Wednesday, September 28, 2011

Spanish guitar

The other day I had one of my favourite moments thus far in Málaga. 

I was walking around in the old town, and my instinct told me to turn left at some narrow little street. After a few meters I could hear some guitar music being played a little further in and it was enchantingly beautiful. As I came closer I saw that they were sitting at a table at a Tetería (place to drink teas) and I hurried to grab the only free table outside, just a few meters from the musicians. The two of them were playing so beautifully, so effortless, and completely in sync, it was so obvious that they loved what they were doing. And I loved it too.

It was magical, really. It might sound cheesy but I felt that time stood still and I forgot about everything else. (Again- the effect good music has on me...) I wanted to stay for hours listening to these talented guitar players. The best part was that they were not putting on a show, it was more like they were just there rehearsing or something, by chance sitting at the tetería with their guitars. And they were so humble to the reactions of the people around. (Let's just say I wasn't the only one loving it!) They were playing boleros, rumbos… flamenco music. So very Spanish. After a couple hours they left however, and well so did I, with a big smile on my face!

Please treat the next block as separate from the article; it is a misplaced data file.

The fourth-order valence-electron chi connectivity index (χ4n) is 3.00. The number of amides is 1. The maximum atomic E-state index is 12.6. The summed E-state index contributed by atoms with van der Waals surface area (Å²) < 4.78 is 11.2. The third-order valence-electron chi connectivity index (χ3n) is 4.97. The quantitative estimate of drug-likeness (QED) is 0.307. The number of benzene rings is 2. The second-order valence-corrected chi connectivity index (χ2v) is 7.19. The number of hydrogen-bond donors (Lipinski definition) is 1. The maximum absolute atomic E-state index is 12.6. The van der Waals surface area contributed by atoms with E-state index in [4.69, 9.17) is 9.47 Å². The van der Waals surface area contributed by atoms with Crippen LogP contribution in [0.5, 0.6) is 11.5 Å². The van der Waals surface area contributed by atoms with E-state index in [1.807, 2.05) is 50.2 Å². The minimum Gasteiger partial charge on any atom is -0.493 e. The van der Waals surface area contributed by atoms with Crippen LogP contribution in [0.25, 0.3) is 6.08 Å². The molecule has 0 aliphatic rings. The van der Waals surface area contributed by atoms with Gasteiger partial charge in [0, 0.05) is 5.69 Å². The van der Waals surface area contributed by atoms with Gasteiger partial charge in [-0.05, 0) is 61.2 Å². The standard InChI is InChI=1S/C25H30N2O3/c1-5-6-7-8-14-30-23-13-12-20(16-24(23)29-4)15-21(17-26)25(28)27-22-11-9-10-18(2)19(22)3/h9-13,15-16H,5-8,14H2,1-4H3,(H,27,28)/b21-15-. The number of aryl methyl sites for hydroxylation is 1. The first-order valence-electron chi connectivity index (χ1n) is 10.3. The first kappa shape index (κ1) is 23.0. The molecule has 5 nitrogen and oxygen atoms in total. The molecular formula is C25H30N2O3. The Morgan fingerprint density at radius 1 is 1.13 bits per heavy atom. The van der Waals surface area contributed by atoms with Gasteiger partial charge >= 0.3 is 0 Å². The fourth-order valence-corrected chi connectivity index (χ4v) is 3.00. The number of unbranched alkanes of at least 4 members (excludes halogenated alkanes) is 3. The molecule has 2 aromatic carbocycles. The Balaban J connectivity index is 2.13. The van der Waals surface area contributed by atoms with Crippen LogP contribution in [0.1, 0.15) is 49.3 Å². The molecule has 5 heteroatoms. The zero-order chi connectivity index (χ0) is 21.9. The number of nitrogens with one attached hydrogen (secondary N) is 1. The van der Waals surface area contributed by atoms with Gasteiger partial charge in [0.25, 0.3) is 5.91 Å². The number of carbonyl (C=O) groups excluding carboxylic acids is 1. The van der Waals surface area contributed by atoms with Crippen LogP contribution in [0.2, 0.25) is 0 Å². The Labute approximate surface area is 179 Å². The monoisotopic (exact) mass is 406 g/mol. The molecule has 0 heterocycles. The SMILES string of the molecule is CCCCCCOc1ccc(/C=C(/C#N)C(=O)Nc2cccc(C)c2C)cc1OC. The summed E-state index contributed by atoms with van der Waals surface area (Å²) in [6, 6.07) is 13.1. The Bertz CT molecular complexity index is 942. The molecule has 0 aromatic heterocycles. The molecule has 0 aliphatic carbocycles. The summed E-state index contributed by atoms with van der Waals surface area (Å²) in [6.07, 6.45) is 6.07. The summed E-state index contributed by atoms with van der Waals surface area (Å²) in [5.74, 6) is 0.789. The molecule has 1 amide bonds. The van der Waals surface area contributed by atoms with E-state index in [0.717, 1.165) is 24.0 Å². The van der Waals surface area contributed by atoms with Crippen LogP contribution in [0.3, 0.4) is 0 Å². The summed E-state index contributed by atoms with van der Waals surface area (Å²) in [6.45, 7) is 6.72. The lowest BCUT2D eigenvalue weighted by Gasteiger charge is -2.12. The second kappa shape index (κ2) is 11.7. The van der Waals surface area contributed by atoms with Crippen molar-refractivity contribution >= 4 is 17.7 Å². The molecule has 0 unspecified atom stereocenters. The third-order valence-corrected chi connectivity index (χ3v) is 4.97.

Loved loved loved this afternoon!

Ah, and the tetería was great too! They had such a big variety of teas, served in  cute tereras (teapots), different kinds depending on what kind of tea you ordered. 


  1. Denne typen opplevelser er en av de beste man kan ha i utlandet. Såkalte magiske øyeblikk!

  2. Gee, I wish I were there, too...

  3. The term "Spanish guitar" is a nod to Antonio de Torres Jurado who is considered to be the most important Spanish guitar maker of the 19th century. Most acoustic guitars nowadays are derivatives of his classical guitar designs.